Arsenic contents varied from 1 to 7 percent, with up to 3 percent tin. Essentially arsenic-free copper alloys with higher tin content—in other words, true bronze—seem to have appeared between 3000 and 2500 bce , beginning in the Tigris-Euphrates delta. The discovery of the value of tin may have occurred through the use of stannite, a mixed sulfide of copper, iron, and tin, although this mineral is not as widely available as the principal tin mineral, cassiterite, which must have been the eventual source of the metal. Cassiterite is strikingly dense and occurs as pebbles in alluvial deposits together with arsenopyrite and gold it also occurs to a degree in the iron oxide gossans mentioned above.
While there may have been some independent development of bronze in varying localities, it is most likely that the bronze culture spread through trade and the migration of peoples from the Middle East to Egypt, Europe, and possibly China. In many civilizations the production of copper, arsenical copper, and tin bronze continued together for some time. The eventual disappearance of copper-arsenic alloys is difficult to explain. Production may have been based on minerals that were not widely available and became scarce, but the relative scarcity of tin minerals did not prevent a substantial trade in that metal over considerable distances. It may be that tin bronzes were eventually preferred owing to the chance of contracting arsenic poisoning from fumes produced by the oxidation of arsenic-containing minerals.
As the weathered copper ores in given localities were worked out, the harder sulfide ores beneath were mined and smelted. The minerals involved, such as chalcopyrite, a copper-iron sulfide, needed an oxidizing roast to remove sulfur as sulfur dioxide and yield copper oxide. This not only required greater metallurgical skill but also oxidized the intimately associated iron, which, combined with the use of iron oxide fluxes and the stronger reducing conditions produced by improved smelting furnaces, led to higher iron contents in the bronze.
It is not possible to mark a sharp division between the Bronze Age and the Iron Age. Small pieces of iron would have been produced in copper smelting furnaces as iron oxide fluxes and iron-bearing copper sulfide ores were used. In addition, higher furnace temperatures would have created more strongly reducing conditions (that is to say, a higher carbon monoxide content in the furnace gases). An early piece of iron from a trackway in the province of Drenthe, Netherlands, has been dated to 1350 bce , a date normally taken as the Middle Bronze Age for this area. In Anatolia, on the other hand, iron was in use as early as 2000 bce . There are also occasional references to iron in even earlier periods, but this material was of meteoric origin.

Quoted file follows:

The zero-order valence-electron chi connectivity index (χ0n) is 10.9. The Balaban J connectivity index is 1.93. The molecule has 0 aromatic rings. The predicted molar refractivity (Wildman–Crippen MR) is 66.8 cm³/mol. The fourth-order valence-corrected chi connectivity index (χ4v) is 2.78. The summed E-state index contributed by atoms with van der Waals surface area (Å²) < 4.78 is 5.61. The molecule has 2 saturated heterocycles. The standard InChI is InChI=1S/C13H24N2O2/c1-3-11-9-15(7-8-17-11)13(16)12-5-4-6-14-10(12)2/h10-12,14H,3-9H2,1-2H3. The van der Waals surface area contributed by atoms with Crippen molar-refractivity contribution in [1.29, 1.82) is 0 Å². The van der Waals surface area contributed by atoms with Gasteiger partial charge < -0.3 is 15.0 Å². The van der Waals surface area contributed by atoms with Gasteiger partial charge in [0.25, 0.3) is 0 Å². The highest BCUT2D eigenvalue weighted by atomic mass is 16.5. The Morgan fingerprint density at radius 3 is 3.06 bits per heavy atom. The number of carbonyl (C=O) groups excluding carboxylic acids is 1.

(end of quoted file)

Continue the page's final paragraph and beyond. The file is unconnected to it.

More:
Once a relationship had been established between the new metal found in copper smelts and the ore added as flux, the operation of furnaces for the production of iron alone naturally followed. Certainly, by 1400 bce in Anatolia, iron was assuming considerable importance, and by 1200–1000 bce it was being fashioned on quite a large scale into weapons, initially dagger blades. For this reason, 1200 bce has been taken as the beginning of the Iron Age. Evidence from excavations indicates that the art of iron making originated in the mountainous country to the south of the Black Sea, an area dominated by the Hittites. Later the art apparently spread to the Philistines, for crude furnaces dating from 1200 bce have been unearthed at Gerar, together with a number of iron objects.
Smelting of iron oxide with charcoal demanded a high temperature, and, since the melting temperature of iron at 1,540 °C (2,800 °F) was not attainable then, the product was merely a spongy mass of pasty globules of metal intermingled with a semiliquid slag. This product, later known as bloom, was hardly usable as it stood, but repeated reheating and hot hammering eliminated much of the slag, creating wrought iron, a much better product.
The properties of iron are much affected by the presence of small amounts of carbon, with large increases in strength associated with contents of less than 0.5 percent. At the temperatures then attainable—about 1,200 °C (2,200 °F)—reduction by charcoal produced an almost pure iron, which was soft and of limited use for weapons and tools, but when the ratio of fuel to ore was increased and furnace drafting improved with the invention of better bellows, more carbon was absorbed by the iron. This resulted in blooms and iron products with a range of carbon contents, making it difficult to determine the period in which iron may have been purposely strengthened by carburizing, or reheating the metal in contact with excess charcoal.
Carbon-containing iron had the further great advantage that, unlike bronze and carbon-free iron, it could be made still harder by quenching—i.e., rapid cooling by immersion in water. There is no evidence for the use of this hardening process during the early Iron Age, so that it must have been either unknown then or not considered advantageous, in that quenching renders iron very brittle and has to be followed by tempering, or reheating at a lower temperature, to restore toughness. What seems to have been established early on was a practice of repeated cold forging and annealing at 600–700 °C (1,100–1,300 °F), a temperature naturally achieved in a simple fire. This practice is common in parts of Africa even today.
By 1000 bce iron was beginning to be known in central Europe. Its use spread slowly westward. Iron making was fairly widespread in Great Britain at the time of the Roman invasion in 55 bce . In Asia iron was also known in ancient times, in China by about 700 bce .